dc.description.abstractIn the mid- to late nineteenth century, two movements arose In Europe with apparently disparate intentions: one embodied a purely philosophical awareness of the human condition, while the other spurred the psychological study of the human mind and human behavior. The former, Existentialism, currently maintains nevertheless a profoundly intimate connection with psychology (so much so that one particular psychological school bears its name), which in turn embraces a number of philosophically important positions. Perhaps the most Important of these is that of freedom, and particularly, freedom of the will. Indeed freedom is arguably the very foundation of Existentialism. Yet, many of the theoretical implications of modern psychology would seem to restrict the claim that man is fundamentally free, attacking freedom by means of both psychodynamic and behavioral determinism. We may well inquire into the polarity of these Existentialist and psychological positions: is it possible that one actually refutes the other, or that the two claims are in fact reconcilable, or that neither is reasonable? Clearly, such an understanding is crucial to the foundations of Existentialism as a whole.In the mid- to late nineteenth century, two movements arose In Europe with apparently disparate intentions: one embodied a purely philosophical awareness of the human condition, while the other spurred the psychological study of the human mind and human behavior. The former, Existentialism, currently maintains nevertheless a profoundly intimate connection with psychology (so much so that one particular psychological school bears its name), which in turn embraces a number of philosophically important positions. Perhaps the most Important of these is that of freedom, and particularly, freedom of the will. Indeed freedom is arguably the very foundation of Existentialism. Yet, many of the theoretical implications of modern psychology would seem to restrict the claim that man is fundamentally free, attacking freedom by means of both psychodynamic and behavioral determinism. We may well inquire into the polarity of these Existentialist and psychological positions: is it possible that one actually refutes the other, or that the two claims are in fact reconcilable, or that neither is reasonable? Clearly, such an understanding is crucial to the foundations of Existentialism as a whole.In the mid- to late nineteenth century, two movements arose In Europe with apparently disparate intentions: one embodied a purely philosophical awareness of the human condition, while the other spurred the psychological study of the human mind and human behavior. The former, Existentialism, currently maintains nevertheless a profoundly intimate connection with psychology (so much so that one particular psychological school bears its name), which in turn embraces a number of philosophically important positions. Perhaps the most Important of these is that of freedom, and particularly, freedom of the will. Indeed freedom is arguably the very foundation of Existentialism. Yet, many of the theoretical implications of modern psychology would seem to restrict the claim that man is fundamentally free, attacking freedom by means of both psychodynamic and behavioral determinism. We may well inquire into the polarity of these Existentialist and psychological positions: is it possible that one actually refutes the other, or that the two claims are in fact reconcilable, or that neither is reasonable? Clearly, such an understanding is crucial to the foundations of Existentialism as a whole.In the mid- to late nineteenth century, two movements arose In Europe with apparently disparate intentions: one embodied a purely philosophical awareness of the human condition, while the other spurred the psychological study of the human mind and human behavior. The former, Existentialism, currently maintains nevertheless a profoundly intimate connection with psychology (so much so that one particular psychological school bears its name), which in turn embraces a number of philosophically important positions. Perhaps the most Important of these is that of freedom, and particularly, freedom of the will. Indeed freedom is arguably the very foundation of Existentialism. Yet, many of the theoretical implications of modern psychology would seem to restrict the claim that man is fundamentally free, attacking freedom by means of both psychodynamic and behavioral determinism. We may well inquire into the polarity of these Existentialist and psychological positions: is it possible that one actually refutes the other, or that the two claims are in fact reconcilable, or that neither is reasonable? Clearly, such an understanding is crucial to the foundations of Existentialism as a whole.In the mid- to late nineteenth century, two movements arose In Europe with apparently disparate intentions: one embodied a purely philosophical awareness of the human condition, while the other spurred the psychological study of the human mind and human behavior. The former, Existentialism, currently maintains nevertheless a profoundly intimate connection with psychology (so much so that one particular psychological school bears its name), which in turn embraces a number of philosophically important positions. Perhaps the most Important of these is that of freedom, and particularly, freedom of the will. Indeed freedom is arguably the very foundation of Existentialism. Yet, many of the theoretical implications of modern psychology would seem to restrict the claim that man is fundamentally free, attacking freedom by means of both psychodynamic and behavioral determinism. We may well inquire into the polarity of these Existentialist and psychological positions: is it possible that one actually refutes the other, or that the two claims are in fact reconcilable, or that neither is reasonable? Clearly, such an understanding is crucial to the foundations of Existentialism as a whole.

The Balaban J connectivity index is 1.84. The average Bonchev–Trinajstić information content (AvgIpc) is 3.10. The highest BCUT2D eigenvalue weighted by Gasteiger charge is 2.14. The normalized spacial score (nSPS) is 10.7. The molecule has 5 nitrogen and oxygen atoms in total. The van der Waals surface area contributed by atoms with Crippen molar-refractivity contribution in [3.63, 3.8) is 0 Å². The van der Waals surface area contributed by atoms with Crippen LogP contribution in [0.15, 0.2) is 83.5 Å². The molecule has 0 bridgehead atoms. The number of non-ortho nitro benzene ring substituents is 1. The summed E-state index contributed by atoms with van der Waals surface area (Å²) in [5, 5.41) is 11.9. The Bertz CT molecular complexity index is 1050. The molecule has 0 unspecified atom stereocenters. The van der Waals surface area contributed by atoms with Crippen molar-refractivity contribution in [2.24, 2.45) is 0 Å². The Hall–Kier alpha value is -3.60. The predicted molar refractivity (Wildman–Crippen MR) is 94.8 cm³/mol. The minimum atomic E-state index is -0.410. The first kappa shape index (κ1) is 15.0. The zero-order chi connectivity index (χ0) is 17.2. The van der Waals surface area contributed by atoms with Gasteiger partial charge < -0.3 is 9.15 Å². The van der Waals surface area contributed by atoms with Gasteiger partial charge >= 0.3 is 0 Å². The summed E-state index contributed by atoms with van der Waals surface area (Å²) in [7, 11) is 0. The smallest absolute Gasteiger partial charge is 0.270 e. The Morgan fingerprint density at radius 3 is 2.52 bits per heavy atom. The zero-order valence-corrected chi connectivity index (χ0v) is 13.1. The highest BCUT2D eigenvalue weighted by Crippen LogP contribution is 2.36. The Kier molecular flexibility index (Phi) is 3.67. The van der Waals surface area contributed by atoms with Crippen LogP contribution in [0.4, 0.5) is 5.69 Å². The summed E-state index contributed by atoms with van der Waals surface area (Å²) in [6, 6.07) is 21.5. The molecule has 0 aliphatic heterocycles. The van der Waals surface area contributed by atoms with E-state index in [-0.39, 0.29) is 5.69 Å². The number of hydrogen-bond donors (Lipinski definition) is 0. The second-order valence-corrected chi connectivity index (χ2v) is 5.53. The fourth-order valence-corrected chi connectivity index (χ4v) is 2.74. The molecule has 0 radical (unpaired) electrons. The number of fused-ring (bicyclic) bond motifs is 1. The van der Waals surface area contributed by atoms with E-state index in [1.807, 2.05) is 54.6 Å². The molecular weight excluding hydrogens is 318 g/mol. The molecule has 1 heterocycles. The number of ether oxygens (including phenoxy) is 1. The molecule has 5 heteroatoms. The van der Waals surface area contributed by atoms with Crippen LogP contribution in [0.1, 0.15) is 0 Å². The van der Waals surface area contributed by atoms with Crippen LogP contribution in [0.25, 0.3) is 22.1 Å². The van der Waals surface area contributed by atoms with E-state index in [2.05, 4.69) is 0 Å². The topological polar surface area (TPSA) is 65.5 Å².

dc.identifier.urihttps://scholars.carroll.edu/handle/20.500.12647/3621
dc.titleExistentialism and Free Will
dc.typethesis